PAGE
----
When it comes to New England
cities, most visitors head straight for Boston and consider themselves finished.
To do so would be a shame – New England is full of smaller cities that might
not be the busiest or most happening places in the region, but make up for
their smaller size with lots of personality.
Portsmouth, New Hampshire
Just an hour away from Boston
and over the New Hampshire border is Portsmouth, a town bursting with local
character. The main streets of Portsmouth are filled with independent
bookstores, award-winning breweries, wacky cafes, estate jewelry shops, and
seafood restaurants that know their way around a lobster roll. It's also one of
the few communities in New Hampshire to have a bit of coastline.
It would be easy to spend all
your time in Portsmouth without going beyond the city limits, but Portsmouth is
also well-situated for exploration: the city is sandwiched between the beach
towns of Rye and Hampton and the outlet shopping haven of Kittery, Maine.
Providence, Rhode Island
The big city in the little
state, Providence is a remarkably friendly and walkable city. Providence also tops
lots of up-and-coming lists, thanks to a host of creative restaurants and a
vibrant arts scene anchored by the Rhode Island School of Design and its museum.
From Roger Williams Park to the Brown University campus, Providence is filled
with architecture, history, and surprising natural beauty.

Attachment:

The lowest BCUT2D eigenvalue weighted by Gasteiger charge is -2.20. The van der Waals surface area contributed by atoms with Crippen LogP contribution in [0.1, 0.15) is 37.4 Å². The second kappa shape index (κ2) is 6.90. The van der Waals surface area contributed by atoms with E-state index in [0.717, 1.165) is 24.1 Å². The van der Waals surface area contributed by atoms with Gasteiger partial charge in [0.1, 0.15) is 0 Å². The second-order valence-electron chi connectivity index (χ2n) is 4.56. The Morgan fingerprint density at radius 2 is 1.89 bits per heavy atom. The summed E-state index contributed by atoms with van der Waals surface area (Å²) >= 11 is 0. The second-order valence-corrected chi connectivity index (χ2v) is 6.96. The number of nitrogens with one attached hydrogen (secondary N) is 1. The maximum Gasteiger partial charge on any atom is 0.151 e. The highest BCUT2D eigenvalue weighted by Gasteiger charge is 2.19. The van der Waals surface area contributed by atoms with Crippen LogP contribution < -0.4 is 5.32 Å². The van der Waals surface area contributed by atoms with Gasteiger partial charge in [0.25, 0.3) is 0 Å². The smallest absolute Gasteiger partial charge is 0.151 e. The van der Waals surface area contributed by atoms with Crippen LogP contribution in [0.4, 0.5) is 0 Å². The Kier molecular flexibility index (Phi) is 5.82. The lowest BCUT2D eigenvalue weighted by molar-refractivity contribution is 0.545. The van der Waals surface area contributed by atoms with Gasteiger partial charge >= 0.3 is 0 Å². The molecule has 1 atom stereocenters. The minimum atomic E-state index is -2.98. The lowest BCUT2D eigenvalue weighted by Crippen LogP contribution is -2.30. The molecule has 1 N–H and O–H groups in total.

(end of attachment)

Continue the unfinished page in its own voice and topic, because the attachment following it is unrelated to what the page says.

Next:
The best time to visit
Providence of all is during the summer, when crowds spill into the streets in
the evenings and gather on the river for Waterfire, a lauded artistic and
musical celebration culminating with balls of fire shooting out of the river.
It might not be the capital
of the Green Mountain State, but it certainly is the largest city – and
Vermont's cultural center. Church Street and the surrounding blocks are filled
with boutiques, cafes and shops catering to the flower-child population. The
University of Vermont is headquartered here as well, and the large student
population means you can find cheap eats and unpretentious nightlife.
In warmer months, you'll find
families picnicking along the Lake Champlain waterfront and hippies playing
hacky-sack in the park; in the cold, it's a winter paradise, with local ice
skating and coffee shops serving hot chocolate – with Vermont’s famous ski
slopes only a short drive away.
Many of Maine's popular
tourist cities are famous for two things: beaches and mansions. But if you head
into Portland, you'll find a lot more – starting with red brick buildings atop
cobblestone streets in the historic district. Portland is Maine's largest city,
yet it feels like a small town. Being one of the busiest port cities in New
England, though, Portland has become a cultural haven, especially when it comes
to food and nightlife.
While America's other
Portland may be famous for its independent artsy community, you'll find the
same thing in East Coast Portland, with a famous and growing arts scene. On the
first Friday of the month, galleries stay open late and the city joins in an
art walk open to all. Top it off with a glass at one of Portland’s best wine
bars and you'll be tempted to extend your time in this fun and low-key city.
What are your favorite cities in New England?